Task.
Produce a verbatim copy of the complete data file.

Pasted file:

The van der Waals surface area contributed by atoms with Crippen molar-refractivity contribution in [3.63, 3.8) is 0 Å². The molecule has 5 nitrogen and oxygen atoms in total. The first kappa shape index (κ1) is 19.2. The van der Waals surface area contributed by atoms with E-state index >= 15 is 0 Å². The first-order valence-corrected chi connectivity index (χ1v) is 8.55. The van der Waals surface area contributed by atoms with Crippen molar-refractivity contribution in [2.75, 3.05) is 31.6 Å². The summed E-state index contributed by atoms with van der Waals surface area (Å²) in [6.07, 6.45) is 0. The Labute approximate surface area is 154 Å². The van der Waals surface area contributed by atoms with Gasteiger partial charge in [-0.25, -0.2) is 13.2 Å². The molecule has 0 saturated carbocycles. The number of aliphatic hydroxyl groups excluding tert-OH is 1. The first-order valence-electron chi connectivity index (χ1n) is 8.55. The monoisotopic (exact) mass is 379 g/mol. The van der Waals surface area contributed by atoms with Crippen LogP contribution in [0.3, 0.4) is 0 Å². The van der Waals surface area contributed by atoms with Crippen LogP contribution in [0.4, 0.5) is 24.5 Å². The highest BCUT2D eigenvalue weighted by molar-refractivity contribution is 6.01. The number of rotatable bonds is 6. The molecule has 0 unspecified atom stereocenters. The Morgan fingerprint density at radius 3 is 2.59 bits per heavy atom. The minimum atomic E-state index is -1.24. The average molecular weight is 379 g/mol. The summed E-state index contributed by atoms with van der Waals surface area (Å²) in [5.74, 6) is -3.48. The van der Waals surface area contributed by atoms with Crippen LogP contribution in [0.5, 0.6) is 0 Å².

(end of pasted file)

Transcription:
The van der Waals surface area contributed by atoms with Crippen molar-refractivity contribution in [3.63, 3.8) is 0 Å². The molecule has 5 nitrogen and oxygen atoms in total. The first kappa shape index (κ1) is 19.2. The van der Waals surface area contributed by atoms with E-state index >= 15 is 0 Å². The first-order valence-corrected chi connectivity index (χ1v) is 8.55. The van der Waals surface area contributed by atoms with Crippen molar-refractivity contribution in [2.75, 3.05) is 31.6 Å². The summed E-state index contributed by atoms with van der Waals surface area (Å²) in [6.07, 6.45) is 0. The Labute approximate surface area is 154 Å². The van der Waals surface area contributed by atoms with Gasteiger partial charge in [-0.25, -0.2) is 13.2 Å². The molecule has 0 saturated carbocycles. The number of aliphatic hydroxyl groups excluding tert-OH is 1. The first-order valence-electron chi connectivity index (χ1n) is 8.55. The monoisotopic (exact) mass is 379 g/mol. The van der Waals surface area contributed by atoms with Crippen LogP contribution in [0.3, 0.4) is 0 Å². The van der Waals surface area contributed by atoms with Crippen LogP contribution in [0.4, 0.5) is 24.5 Å². The highest BCUT2D eigenvalue weighted by molar-refractivity contribution is 6.01. The number of rotatable bonds is 6. The molecule has 0 unspecified atom stereocenters. The Morgan fingerprint density at radius 3 is 2.59 bits per heavy atom. The minimum atomic E-state index is -1.24. The average molecular weight is 379 g/mol. The summed E-state index contributed by atoms with van der Waals surface area (Å²) in [5.74, 6) is -3.48. The van der Waals surface area contributed by atoms with Crippen LogP contribution in [0.5, 0.6) is 0 Å².